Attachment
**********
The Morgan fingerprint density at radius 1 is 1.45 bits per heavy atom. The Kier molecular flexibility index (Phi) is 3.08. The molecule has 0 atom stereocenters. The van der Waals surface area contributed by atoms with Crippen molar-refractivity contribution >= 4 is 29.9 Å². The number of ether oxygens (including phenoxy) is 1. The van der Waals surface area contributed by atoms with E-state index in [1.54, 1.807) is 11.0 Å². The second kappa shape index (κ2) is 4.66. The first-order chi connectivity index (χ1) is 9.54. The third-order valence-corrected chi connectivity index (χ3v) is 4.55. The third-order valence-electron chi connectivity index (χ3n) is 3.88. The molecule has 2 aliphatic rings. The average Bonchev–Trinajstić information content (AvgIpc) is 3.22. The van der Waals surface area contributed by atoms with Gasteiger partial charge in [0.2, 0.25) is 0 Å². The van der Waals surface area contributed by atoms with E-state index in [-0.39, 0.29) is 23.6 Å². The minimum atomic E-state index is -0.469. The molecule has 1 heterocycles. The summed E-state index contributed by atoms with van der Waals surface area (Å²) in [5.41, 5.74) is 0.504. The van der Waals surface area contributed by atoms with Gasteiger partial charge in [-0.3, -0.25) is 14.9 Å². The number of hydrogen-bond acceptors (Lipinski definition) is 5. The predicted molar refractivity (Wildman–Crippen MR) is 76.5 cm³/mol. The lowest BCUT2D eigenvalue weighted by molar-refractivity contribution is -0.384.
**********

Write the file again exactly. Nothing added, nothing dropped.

The Morgan fingerprint density at radius 1 is 1.45 bits per heavy atom. The Kier molecular flexibility index (Phi) is 3.08. The molecule has 0 atom stereocenters. The van der Waals surface area contributed by atoms with Crippen molar-refractivity contribution >= 4 is 29.9 Å². The number of ether oxygens (including phenoxy) is 1. The van der Waals surface area contributed by atoms with E-state index in [1.54, 1.807) is 11.0 Å². The second kappa shape index (κ2) is 4.66. The first-order chi connectivity index (χ1) is 9.54. The third-order valence-corrected chi connectivity index (χ3v) is 4.55. The third-order valence-electron chi connectivity index (χ3n) is 3.88. The molecule has 2 aliphatic rings. The average Bonchev–Trinajstić information content (AvgIpc) is 3.22. The van der Waals surface area contributed by atoms with Gasteiger partial charge in [0.2, 0.25) is 0 Å². The van der Waals surface area contributed by atoms with E-state index in [-0.39, 0.29) is 23.6 Å². The minimum atomic E-state index is -0.469. The molecule has 1 heterocycles. The summed E-state index contributed by atoms with van der Waals surface area (Å²) in [5.41, 5.74) is 0.504. The van der Waals surface area contributed by atoms with Gasteiger partial charge in [-0.3, -0.25) is 14.9 Å². The number of hydrogen-bond acceptors (Lipinski definition) is 5. The predicted molar refractivity (Wildman–Crippen MR) is 76.5 cm³/mol. The lowest BCUT2D eigenvalue weighted by molar-refractivity contribution is -0.384.